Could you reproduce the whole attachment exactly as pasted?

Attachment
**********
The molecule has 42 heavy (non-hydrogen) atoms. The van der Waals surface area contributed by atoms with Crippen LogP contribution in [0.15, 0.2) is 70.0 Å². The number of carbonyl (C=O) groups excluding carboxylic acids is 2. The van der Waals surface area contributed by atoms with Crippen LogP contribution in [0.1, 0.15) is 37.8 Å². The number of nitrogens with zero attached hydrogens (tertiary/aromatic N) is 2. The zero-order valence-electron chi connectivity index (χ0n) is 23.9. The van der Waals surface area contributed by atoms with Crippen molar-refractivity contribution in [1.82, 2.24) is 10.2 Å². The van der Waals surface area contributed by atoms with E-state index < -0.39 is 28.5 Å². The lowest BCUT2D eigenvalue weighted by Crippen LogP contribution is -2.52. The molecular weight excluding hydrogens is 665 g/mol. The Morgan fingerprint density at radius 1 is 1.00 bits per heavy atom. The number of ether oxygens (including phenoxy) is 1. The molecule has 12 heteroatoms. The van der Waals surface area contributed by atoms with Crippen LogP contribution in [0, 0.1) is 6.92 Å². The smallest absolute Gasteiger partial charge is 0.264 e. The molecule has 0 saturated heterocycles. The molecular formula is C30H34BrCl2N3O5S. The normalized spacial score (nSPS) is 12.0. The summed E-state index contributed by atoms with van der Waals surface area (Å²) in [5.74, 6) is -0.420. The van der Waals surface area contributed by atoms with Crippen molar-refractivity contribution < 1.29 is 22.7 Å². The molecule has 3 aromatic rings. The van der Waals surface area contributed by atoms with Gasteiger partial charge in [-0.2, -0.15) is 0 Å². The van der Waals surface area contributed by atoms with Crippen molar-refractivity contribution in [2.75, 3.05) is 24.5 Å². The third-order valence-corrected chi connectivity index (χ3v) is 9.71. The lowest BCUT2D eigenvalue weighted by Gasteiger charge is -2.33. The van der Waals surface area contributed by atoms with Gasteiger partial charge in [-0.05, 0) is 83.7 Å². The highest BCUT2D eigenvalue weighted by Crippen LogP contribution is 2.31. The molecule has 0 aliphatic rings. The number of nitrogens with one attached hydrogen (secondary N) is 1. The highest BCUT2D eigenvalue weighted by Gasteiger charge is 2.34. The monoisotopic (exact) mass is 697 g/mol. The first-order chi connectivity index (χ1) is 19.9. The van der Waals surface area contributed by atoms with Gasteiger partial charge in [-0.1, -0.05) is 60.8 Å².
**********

The molecule has 42 heavy (non-hydrogen) atoms. The van der Waals surface area contributed by atoms with Crippen LogP contribution in [0.15, 0.2) is 70.0 Å². The number of carbonyl (C=O) groups excluding carboxylic acids is 2. The van der Waals surface area contributed by atoms with Crippen LogP contribution in [0.1, 0.15) is 37.8 Å². The number of nitrogens with zero attached hydrogens (tertiary/aromatic N) is 2. The zero-order valence-electron chi connectivity index (χ0n) is 23.9. The van der Waals surface area contributed by atoms with Crippen molar-refractivity contribution in [1.82, 2.24) is 10.2 Å². The van der Waals surface area contributed by atoms with E-state index < -0.39 is 28.5 Å². The lowest BCUT2D eigenvalue weighted by Crippen LogP contribution is -2.52. The molecular weight excluding hydrogens is 665 g/mol. The Morgan fingerprint density at radius 1 is 1.00 bits per heavy atom. The number of ether oxygens (including phenoxy) is 1. The molecule has 12 heteroatoms. The van der Waals surface area contributed by atoms with Crippen LogP contribution in [0, 0.1) is 6.92 Å². The smallest absolute Gasteiger partial charge is 0.264 e. The molecule has 0 saturated heterocycles. The molecular formula is C30H34BrCl2N3O5S. The normalized spacial score (nSPS) is 12.0. The summed E-state index contributed by atoms with van der Waals surface area (Å²) in [5.74, 6) is -0.420. The van der Waals surface area contributed by atoms with Crippen molar-refractivity contribution < 1.29 is 22.7 Å². The molecule has 3 aromatic rings. The van der Waals surface area contributed by atoms with Gasteiger partial charge in [-0.2, -0.15) is 0 Å². The van der Waals surface area contributed by atoms with Crippen molar-refractivity contribution in [2.75, 3.05) is 24.5 Å². The third-order valence-corrected chi connectivity index (χ3v) is 9.71. The lowest BCUT2D eigenvalue weighted by Gasteiger charge is -2.33. The van der Waals surface area contributed by atoms with Gasteiger partial charge in [-0.05, 0) is 83.7 Å². The highest BCUT2D eigenvalue weighted by Crippen LogP contribution is 2.31. The molecule has 0 aliphatic rings. The number of nitrogens with one attached hydrogen (secondary N) is 1. The highest BCUT2D eigenvalue weighted by Gasteiger charge is 2.34. The monoisotopic (exact) mass is 697 g/mol. The first-order chi connectivity index (χ1) is 19.9. The van der Waals surface area contributed by atoms with Gasteiger partial charge in [-0.1, -0.05) is 60.8 Å².